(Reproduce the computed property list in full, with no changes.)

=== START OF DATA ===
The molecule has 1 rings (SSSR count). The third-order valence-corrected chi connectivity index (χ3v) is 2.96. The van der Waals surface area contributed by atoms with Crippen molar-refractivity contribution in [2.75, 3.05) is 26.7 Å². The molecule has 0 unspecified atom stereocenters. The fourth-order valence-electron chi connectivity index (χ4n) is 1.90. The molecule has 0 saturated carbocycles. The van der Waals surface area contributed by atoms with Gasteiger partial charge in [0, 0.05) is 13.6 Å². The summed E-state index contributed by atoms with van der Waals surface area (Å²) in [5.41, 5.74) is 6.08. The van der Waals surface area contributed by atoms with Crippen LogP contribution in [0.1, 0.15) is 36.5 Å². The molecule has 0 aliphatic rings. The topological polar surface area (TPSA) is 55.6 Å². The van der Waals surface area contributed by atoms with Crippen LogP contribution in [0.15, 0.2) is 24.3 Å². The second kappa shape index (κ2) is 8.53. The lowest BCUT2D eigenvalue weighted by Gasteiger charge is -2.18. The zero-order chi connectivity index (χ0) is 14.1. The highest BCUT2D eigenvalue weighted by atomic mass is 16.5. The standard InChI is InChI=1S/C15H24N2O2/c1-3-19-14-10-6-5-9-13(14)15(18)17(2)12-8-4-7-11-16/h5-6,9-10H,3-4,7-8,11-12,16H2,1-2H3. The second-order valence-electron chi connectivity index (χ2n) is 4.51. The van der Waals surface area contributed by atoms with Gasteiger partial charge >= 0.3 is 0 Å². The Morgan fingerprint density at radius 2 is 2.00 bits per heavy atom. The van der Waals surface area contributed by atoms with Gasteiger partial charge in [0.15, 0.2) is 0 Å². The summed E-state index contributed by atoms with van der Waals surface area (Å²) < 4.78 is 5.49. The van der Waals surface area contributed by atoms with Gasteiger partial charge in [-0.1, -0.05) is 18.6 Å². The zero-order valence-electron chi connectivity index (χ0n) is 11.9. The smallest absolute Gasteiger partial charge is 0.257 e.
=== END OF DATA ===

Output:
The molecule has 1 rings (SSSR count). The third-order valence-corrected chi connectivity index (χ3v) is 2.96. The van der Waals surface area contributed by atoms with Crippen molar-refractivity contribution in [2.75, 3.05) is 26.7 Å². The molecule has 0 unspecified atom stereocenters. The fourth-order valence-electron chi connectivity index (χ4n) is 1.90. The molecule has 0 saturated carbocycles. The van der Waals surface area contributed by atoms with Gasteiger partial charge in [0, 0.05) is 13.6 Å². The summed E-state index contributed by atoms with van der Waals surface area (Å²) in [5.41, 5.74) is 6.08. The van der Waals surface area contributed by atoms with Crippen LogP contribution in [0.1, 0.15) is 36.5 Å². The molecule has 0 aliphatic rings. The topological polar surface area (TPSA) is 55.6 Å². The van der Waals surface area contributed by atoms with Crippen LogP contribution in [0.15, 0.2) is 24.3 Å². The second kappa shape index (κ2) is 8.53. The lowest BCUT2D eigenvalue weighted by Gasteiger charge is -2.18. The zero-order chi connectivity index (χ0) is 14.1. The highest BCUT2D eigenvalue weighted by atomic mass is 16.5. The standard InChI is InChI=1S/C15H24N2O2/c1-3-19-14-10-6-5-9-13(14)15(18)17(2)12-8-4-7-11-16/h5-6,9-10H,3-4,7-8,11-12,16H2,1-2H3. The second-order valence-electron chi connectivity index (χ2n) is 4.51. The van der Waals surface area contributed by atoms with Gasteiger partial charge >= 0.3 is 0 Å². The Morgan fingerprint density at radius 2 is 2.00 bits per heavy atom. The van der Waals surface area contributed by atoms with Gasteiger partial charge in [0.15, 0.2) is 0 Å². The summed E-state index contributed by atoms with van der Waals surface area (Å²) < 4.78 is 5.49. The van der Waals surface area contributed by atoms with Gasteiger partial charge in [-0.1, -0.05) is 18.6 Å². The zero-order valence-electron chi connectivity index (χ0n) is 11.9. The smallest absolute Gasteiger partial charge is 0.257 e.